Netflix's Pamela Anderson Documentary Is Surprisingly Sad

Pamela Anderson’s new Netflix documentary is part ’90s nostalgia romp, part emotional meditation.

Pamela Anderson

“I love being in love and being vulnerable,” Pamela Anderson says in the new Netflix documentary, Pamela, A Love Story

And the sentiment captures the project’s theme. The world already knows the outlines of Anderson’s trajectory: Playboy icon, global Baywatch pinup, tabloid and celebrity gossip piñata, animal rights activist. Directed by Ryan White and produced by Anderson’s son, Brandon Lee, Pamela frames Anderson’s life and celebrity almost as a kind of performance art project on emotional expressiveness and connection within the trying context of fame. 

Rather than a meticulous catalog of her career or cultural appeal, Pamela is mostly interested in Anderson’s thoughts and feelings. It’s based on interviews conducted at Anderson’s home in British Columbia and excerpts of her diaries, which are read by an actress because, as Anderson says on camera, there’s parts she wouldn’t feel comfortable sharing herself. Visually, the focus is on Anderson’s low-key style and the romantic way she views her own life: She’s in a no-makeup look in the interviews, and her home seems permanently aglow with natural sunlight. 

Pamela hews closely to its subject’s perspective, especially as it grapples with the ways that Anderson’s image was used outside of her control: from the constant chatter about her body on talk shows to the moment her private home videos were stolen and sold without her consent in the early internet era. The end result is a revealing and sometimes surprisingly sad portrait, even if, predictably, it fails to sit with the contradictions of her persona.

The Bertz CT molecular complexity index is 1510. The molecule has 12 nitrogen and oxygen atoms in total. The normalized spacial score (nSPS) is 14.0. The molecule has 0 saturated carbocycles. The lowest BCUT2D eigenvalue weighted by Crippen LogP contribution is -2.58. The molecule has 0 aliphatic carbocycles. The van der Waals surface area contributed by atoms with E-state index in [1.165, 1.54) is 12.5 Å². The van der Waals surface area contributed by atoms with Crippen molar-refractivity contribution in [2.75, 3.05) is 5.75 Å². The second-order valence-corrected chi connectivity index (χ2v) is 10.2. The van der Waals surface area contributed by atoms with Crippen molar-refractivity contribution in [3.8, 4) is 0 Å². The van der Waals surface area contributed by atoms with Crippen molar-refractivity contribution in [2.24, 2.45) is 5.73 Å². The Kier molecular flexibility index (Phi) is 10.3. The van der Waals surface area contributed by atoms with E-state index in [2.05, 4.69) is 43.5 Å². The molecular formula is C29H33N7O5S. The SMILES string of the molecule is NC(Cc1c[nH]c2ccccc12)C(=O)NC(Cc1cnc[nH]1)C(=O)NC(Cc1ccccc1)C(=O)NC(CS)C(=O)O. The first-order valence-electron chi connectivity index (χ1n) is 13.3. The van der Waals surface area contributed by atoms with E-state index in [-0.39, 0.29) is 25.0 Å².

Pamela Anderson

The documentary chronicles how Anderson struggled with dissociation and self-consciousness after being sexually abused by a childhood babysitter and raped by an acquaintance at a friend’s house when she was 12 years old. 

From her perspective, posing nude for Playboy was a kind of reclamation of her body. “I’m so sick of all this past, I have to break out of it,” she remembers thinking after she was flown to California for her Playboy audition. “From the first snap of the picture, I felt like I was throwing myself off a bridge,” she recalls. 

The documentary presents her life events in the same kind of fairy-tale way that Anderson recounts them. She seamlessly segues into her acting career by being cast in Home Improvement, and then, in 1989, as Baywatch’s CJ Parker, a tomboyish romantic who was partly based on Anderson herself. 

The show made her a worldwide star; in old footage of the cast doing global promotion for frenzied fans, we’re reminded what a monocultural hit used to mean. Anderson jokes about how no one watched Baywatch for the storylines and about the director covering up bad acting by asking for more squawking seagulls, and her ability to poke fun at herself is an example of why she was so good at being a celebrity.  

Like other recent retrospectives about the celebrity of young women, like Framing Britney Spears or Jessica Simpson’s memoir, Pamela makes sure we understand the nature of the attention she constantly received. For example, we see endless footage of late-night comics asking Anderson about her body and relationships — or, as she puts it, “boobs and boyfriends.” 

She often deflected the questions with a joke, and those moments are a striking insight into how she might have had to detach to survive in the entertainment industry. At another point, she describes almost unconsciously playing into the hypersexual image thrust on her: “I catch myself living more like that than myself,” she says.